But don’t you preach to the converts? Your mask signals that you are thoughtful, polite, and likely vaccinated. It is gloomy when one of you is exposed: are you (or you) vaccinated and expressing real liberation? Or unvaccinated and express independence? The health risk is still negligible. What you really want to know right now is: Have you been vaccinated? But decency keeps us from asking directly.
Yes, it’s remarkable how much this has become a focus during the pandemic because it’s the most public thing you do. It’s like wearing a t-shirt with something on it – but right now we’re all not sure what the t-shirt says. Do I put it on or not?
Their research found that basically 98 percent of all conversations end with at least one person who is dissatisfied with the length. Why do we bother each other at all?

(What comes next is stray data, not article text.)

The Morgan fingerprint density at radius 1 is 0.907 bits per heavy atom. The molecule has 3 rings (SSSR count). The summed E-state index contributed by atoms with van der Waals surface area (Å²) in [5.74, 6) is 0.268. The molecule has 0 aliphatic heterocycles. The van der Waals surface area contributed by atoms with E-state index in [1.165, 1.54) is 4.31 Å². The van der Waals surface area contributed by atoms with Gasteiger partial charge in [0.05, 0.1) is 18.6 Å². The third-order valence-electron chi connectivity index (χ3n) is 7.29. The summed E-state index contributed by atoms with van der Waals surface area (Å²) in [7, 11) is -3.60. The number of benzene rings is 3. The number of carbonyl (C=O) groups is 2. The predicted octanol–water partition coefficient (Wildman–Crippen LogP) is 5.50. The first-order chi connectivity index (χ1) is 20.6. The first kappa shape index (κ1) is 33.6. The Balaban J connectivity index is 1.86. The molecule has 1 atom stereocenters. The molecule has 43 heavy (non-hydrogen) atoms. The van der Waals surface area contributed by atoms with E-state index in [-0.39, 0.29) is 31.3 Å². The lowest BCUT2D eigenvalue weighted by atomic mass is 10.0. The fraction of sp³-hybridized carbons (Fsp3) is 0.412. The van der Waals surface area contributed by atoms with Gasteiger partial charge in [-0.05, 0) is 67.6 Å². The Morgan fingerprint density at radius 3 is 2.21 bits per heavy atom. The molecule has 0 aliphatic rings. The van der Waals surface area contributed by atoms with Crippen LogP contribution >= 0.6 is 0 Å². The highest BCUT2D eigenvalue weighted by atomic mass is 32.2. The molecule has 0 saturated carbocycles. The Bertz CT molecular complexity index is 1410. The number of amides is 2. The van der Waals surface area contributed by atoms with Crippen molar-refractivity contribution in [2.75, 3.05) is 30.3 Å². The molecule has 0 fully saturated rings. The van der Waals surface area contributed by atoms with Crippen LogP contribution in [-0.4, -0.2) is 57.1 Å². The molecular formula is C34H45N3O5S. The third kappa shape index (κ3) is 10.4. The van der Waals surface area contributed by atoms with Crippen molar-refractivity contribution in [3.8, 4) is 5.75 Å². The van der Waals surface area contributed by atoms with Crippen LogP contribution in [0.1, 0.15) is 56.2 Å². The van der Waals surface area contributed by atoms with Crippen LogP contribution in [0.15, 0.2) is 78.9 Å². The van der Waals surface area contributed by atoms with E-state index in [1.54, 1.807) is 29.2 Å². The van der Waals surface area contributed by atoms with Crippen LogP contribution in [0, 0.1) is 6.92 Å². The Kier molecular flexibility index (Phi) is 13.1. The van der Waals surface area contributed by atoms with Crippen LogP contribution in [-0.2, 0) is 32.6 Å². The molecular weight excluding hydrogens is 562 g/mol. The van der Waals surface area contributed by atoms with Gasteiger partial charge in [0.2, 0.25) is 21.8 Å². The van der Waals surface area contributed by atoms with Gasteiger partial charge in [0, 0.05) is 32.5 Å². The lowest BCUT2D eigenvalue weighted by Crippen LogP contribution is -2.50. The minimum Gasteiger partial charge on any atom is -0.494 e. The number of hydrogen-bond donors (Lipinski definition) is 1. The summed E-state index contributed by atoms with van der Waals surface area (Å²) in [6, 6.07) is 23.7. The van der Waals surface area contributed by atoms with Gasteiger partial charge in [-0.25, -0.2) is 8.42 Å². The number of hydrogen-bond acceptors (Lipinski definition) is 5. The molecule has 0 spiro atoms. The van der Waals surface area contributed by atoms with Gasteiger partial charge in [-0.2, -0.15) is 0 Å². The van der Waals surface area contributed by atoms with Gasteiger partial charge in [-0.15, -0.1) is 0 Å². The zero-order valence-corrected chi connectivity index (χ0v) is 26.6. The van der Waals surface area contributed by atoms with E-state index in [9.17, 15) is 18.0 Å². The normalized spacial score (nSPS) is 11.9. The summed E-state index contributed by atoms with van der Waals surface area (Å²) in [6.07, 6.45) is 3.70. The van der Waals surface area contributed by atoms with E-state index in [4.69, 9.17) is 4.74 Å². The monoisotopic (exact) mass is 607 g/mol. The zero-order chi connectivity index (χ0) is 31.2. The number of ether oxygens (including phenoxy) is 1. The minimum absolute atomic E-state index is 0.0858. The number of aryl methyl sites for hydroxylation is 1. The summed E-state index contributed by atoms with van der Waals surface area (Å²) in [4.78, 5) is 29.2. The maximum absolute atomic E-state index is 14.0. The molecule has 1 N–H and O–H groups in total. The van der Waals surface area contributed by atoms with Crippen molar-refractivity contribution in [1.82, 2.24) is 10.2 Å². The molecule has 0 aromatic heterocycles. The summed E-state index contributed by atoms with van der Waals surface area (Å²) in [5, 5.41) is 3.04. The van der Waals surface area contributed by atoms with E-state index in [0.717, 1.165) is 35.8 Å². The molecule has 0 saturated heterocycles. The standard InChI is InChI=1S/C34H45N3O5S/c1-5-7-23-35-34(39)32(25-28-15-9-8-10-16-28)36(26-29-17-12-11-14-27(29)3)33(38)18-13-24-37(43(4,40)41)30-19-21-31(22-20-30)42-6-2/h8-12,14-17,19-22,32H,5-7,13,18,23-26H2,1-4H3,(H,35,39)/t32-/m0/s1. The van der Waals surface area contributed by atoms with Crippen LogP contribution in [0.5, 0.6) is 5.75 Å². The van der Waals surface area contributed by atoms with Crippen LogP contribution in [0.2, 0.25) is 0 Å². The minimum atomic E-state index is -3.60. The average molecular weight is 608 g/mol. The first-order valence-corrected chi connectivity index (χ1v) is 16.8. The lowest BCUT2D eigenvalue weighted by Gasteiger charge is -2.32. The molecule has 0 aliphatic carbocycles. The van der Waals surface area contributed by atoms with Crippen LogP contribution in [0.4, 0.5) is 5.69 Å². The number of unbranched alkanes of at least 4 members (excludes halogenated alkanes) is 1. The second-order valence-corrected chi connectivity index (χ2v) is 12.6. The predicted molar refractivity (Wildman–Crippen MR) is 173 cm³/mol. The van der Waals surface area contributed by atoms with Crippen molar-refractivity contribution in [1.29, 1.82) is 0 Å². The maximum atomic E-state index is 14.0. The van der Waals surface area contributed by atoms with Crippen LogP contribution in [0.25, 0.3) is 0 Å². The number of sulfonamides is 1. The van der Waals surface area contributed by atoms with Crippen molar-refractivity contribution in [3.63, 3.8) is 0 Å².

What we find is that the people who said they wanted to continue a conversation were not the people who felt cut off; They were still having a good time and wanted more. It wasn’t so much like they felt rejected. It was more like I had one delicious piece of cheesecake and I could have had another – but the one I had was really great and I feel good.
You’re leaving the party or conversation while you’re still having fun.
Better to want more cheesecake than to have eaten too much cheesecake.
It also turns out that you have a lot more fun talking to a stranger. When you are talking to a friend or your romantic partner, you sometimes argue. When you talk to someone who is new you become kind of the best version of yourself and that self is fun to be.
What have you personally learned from your years of conversation studies?